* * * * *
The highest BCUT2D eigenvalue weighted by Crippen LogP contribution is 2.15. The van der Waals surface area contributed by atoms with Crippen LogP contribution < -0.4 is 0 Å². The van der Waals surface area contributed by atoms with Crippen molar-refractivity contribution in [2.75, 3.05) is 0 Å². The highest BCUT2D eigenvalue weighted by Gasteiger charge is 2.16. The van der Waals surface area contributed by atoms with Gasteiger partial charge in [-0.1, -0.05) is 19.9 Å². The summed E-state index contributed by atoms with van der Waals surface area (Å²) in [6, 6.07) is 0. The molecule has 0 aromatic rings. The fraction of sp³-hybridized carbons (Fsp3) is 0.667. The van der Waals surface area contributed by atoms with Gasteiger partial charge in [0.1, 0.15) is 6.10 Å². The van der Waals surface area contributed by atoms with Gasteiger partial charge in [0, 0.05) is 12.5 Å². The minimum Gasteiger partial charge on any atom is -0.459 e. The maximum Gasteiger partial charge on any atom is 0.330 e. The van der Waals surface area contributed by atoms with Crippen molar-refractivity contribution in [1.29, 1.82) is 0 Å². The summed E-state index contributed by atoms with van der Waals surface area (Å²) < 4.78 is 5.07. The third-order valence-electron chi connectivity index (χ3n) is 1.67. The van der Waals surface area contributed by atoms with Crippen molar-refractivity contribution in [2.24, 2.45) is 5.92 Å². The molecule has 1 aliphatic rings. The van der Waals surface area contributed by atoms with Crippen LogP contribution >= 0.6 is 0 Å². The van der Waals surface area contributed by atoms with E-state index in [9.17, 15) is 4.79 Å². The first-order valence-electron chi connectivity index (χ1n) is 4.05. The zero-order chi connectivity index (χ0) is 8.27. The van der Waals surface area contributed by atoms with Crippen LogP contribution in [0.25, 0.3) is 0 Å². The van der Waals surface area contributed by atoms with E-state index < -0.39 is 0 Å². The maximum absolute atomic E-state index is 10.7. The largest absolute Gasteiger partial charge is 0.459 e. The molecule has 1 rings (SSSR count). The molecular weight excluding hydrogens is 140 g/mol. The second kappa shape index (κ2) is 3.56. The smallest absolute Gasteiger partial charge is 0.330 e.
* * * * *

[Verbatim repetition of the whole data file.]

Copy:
The highest BCUT2D eigenvalue weighted by Crippen LogP contribution is 2.15. The van der Waals surface area contributed by atoms with Crippen LogP contribution < -0.4 is 0 Å². The van der Waals surface area contributed by atoms with Crippen molar-refractivity contribution in [2.75, 3.05) is 0 Å². The highest BCUT2D eigenvalue weighted by Gasteiger charge is 2.16. The van der Waals surface area contributed by atoms with Gasteiger partial charge in [-0.1, -0.05) is 19.9 Å². The summed E-state index contributed by atoms with van der Waals surface area (Å²) in [6, 6.07) is 0. The molecule has 0 aromatic rings. The fraction of sp³-hybridized carbons (Fsp3) is 0.667. The van der Waals surface area contributed by atoms with Gasteiger partial charge in [0.1, 0.15) is 6.10 Å². The van der Waals surface area contributed by atoms with Gasteiger partial charge in [0, 0.05) is 12.5 Å². The minimum Gasteiger partial charge on any atom is -0.459 e. The maximum Gasteiger partial charge on any atom is 0.330 e. The van der Waals surface area contributed by atoms with Crippen molar-refractivity contribution in [1.29, 1.82) is 0 Å². The summed E-state index contributed by atoms with van der Waals surface area (Å²) < 4.78 is 5.07. The third-order valence-electron chi connectivity index (χ3n) is 1.67. The van der Waals surface area contributed by atoms with Crippen molar-refractivity contribution in [2.24, 2.45) is 5.92 Å². The molecule has 1 aliphatic rings. The van der Waals surface area contributed by atoms with Crippen LogP contribution >= 0.6 is 0 Å². The van der Waals surface area contributed by atoms with E-state index in [9.17, 15) is 4.79 Å². The first-order valence-electron chi connectivity index (χ1n) is 4.05. The zero-order chi connectivity index (χ0) is 8.27. The van der Waals surface area contributed by atoms with Crippen LogP contribution in [0.25, 0.3) is 0 Å². The van der Waals surface area contributed by atoms with E-state index < -0.39 is 0 Å². The maximum absolute atomic E-state index is 10.7. The largest absolute Gasteiger partial charge is 0.459 e. The molecule has 1 rings (SSSR count). The molecular weight excluding hydrogens is 140 g/mol. The second kappa shape index (κ2) is 3.56. The smallest absolute Gasteiger partial charge is 0.330 e.